Laurie R. King

Laurie R. King writes:

Ah, Paris in the Twenties.  A social Xanadu; a literary Eden; the Garden of unearthly delights, right?  Which might make it an appealing place for a crime writer to set a nice cozy mystery, one with beautifully dressed young people gathered around a decorative corpse in the midst of a naughty party, but—a thriller?

 

No.  For the thriller end of the crime spectrum, you need the farther end of the decade: not 1923, when talent was young and hungry and thick on the ground, but the waning months of 1929, when the party was about to turn ugly, when the petty criminals and hangers-on had taken over, and those living off the allowance from home were about to get a rude awakening with the Crash.

 

Now, that is the setting for a thriller.

 

So what books got me in the mood for The Bones of Paris?  Memoirs of idyllic summer days on the Champs Élysées and nights of wild parties where all the world was witty?  Or books that suggest something darker, more complicated—even if the author hadn’t intended to give that away?  Especially if they hadn’t.

 

Shadows beneath the City of Light; pleasure tinged with guilt, and success with loss.  Three such memoirs come to mind.

 



A Moveable Feast
By Ernest Hemingway

 

This is as much novel as autobiography, and may be the Paris book, with every image and flavor we hold about 1920s Paris: a heroic and hungry young artist; the intoxicating freedoms of daily life; the expatriate’s inspirations, an American stirred to nobility by the City of Light—a memoir wrapped in that inimitable Hemingway pomp and bluster.  But the young man’s notebooks at the book’s core—writing that bursts with confidence and energy—were later reshaped by the editorial hands of an old man losing a battle with drink, then by those of the suicide’s widow.  The reader feels the bounce of the young man, but through a film of desperation, depression, and failure. 

 



The Autobiography of Alice B. Toklas
By Gertrude Stein

First of all, isn’t it just a bit creepy for Stein to have taken over poor Miss Toklas so completely that she even writes the woman’s “autobiography”—which, no surprise, amounts to a song of praise about Gertrude Stein?  Toklas did actually write a memoir, What Is Remembered, which makes for an interesting companion volume to the “Autobiography,” but this fictionalized history offers inadvertent glimpses of a Stein with just a bit too much self-regard, a Stein who might have made some poor choices in (among other things) politics, who could have done with a bit more humility.  The good lady would have agreed with none of those judgments herself, but when the reader spots them in Stein’s own writing, it makes for some deliciously subversive moments.

 



Kiki's Memoirs
By Kiki of Montparnasse (Alice Prin)

Kiki–the Queen of Montparnasse–was a fixture in the Latin Quarter’s cafés and bars, and makes cameo appearances in most of the reminiscences about the time and place (especially those of the men).  But as a researcher works through those stacks of Twenties memoirs, an odd fact comes to light: for stories set in Paris, they contain remarkably few actual French people.  The American community of Montparnasse was just that: American, with a handful of Brits, Germans, Spaniards, Japanese, and Italians for flavor.  Then as now, the Yanks didn’t bother to learn more than a bit of French, and limited their interaction with les Français to waiters and shopkeepers.  To see the community from the other side, that of a working-class French girl, is illuminating.  And although Kiki is never rude about the foreigners whose lives she shares and inspires, the reader of her memoirs can’t help wondering if any of those men who bought her a drink and cheered on her nude dances had any idea of who she was.  If any of them sent her the odd check, when they moved on and left her behind.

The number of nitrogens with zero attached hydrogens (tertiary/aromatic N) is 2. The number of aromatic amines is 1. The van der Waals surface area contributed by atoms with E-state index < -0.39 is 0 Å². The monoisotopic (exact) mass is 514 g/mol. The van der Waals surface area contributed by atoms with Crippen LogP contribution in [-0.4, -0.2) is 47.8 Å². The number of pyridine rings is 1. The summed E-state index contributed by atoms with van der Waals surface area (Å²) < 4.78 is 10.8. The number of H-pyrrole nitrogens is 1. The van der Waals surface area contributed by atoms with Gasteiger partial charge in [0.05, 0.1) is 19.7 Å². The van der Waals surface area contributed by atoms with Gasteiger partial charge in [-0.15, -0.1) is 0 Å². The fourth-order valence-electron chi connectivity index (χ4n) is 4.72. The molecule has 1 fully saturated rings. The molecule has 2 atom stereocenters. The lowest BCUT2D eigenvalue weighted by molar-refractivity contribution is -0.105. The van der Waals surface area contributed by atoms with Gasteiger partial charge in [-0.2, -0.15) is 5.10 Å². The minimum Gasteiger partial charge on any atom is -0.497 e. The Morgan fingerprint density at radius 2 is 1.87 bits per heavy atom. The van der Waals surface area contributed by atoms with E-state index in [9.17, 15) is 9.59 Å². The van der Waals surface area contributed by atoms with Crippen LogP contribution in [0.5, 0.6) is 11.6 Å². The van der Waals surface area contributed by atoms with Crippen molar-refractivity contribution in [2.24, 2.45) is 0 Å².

July 23: Jessica Mitford died on this day in 1996.

Crime fiction legends Dennis Lehane and Michael Connelly discuss the new book that unites their beloved sleuths Patrick Kenzie and Harry Bosch.

advertisement
Books, CDs, DVDs to know about now
The Hundred-Year House

When a poetry scholar goes digging through the decrepit estate of his wife's family to uncover a bygone arts colony's strange mysteries, he awakens a tenacious monster: his mother-in-law. A wickedly funny take on aging aristocracies from author Rebecca Makkai (The Borrower).

Watching Them Be

What makes a film actor into a larger-than-life movie star? James Harvey's passionate, freewheeling essays explain why there are some faces (from Greta Garbo's to Samuel L. Jackson's) from which we cannot look away.

Landline

What if you called up the spouse on the verge of leaving you -- and instead found yourself magically talking to his younger self, the one you first fell for?  Rainbow Rowell, author of the YA smash Eleanor & Park, delivers a sly, enchanting take on 21st-century love.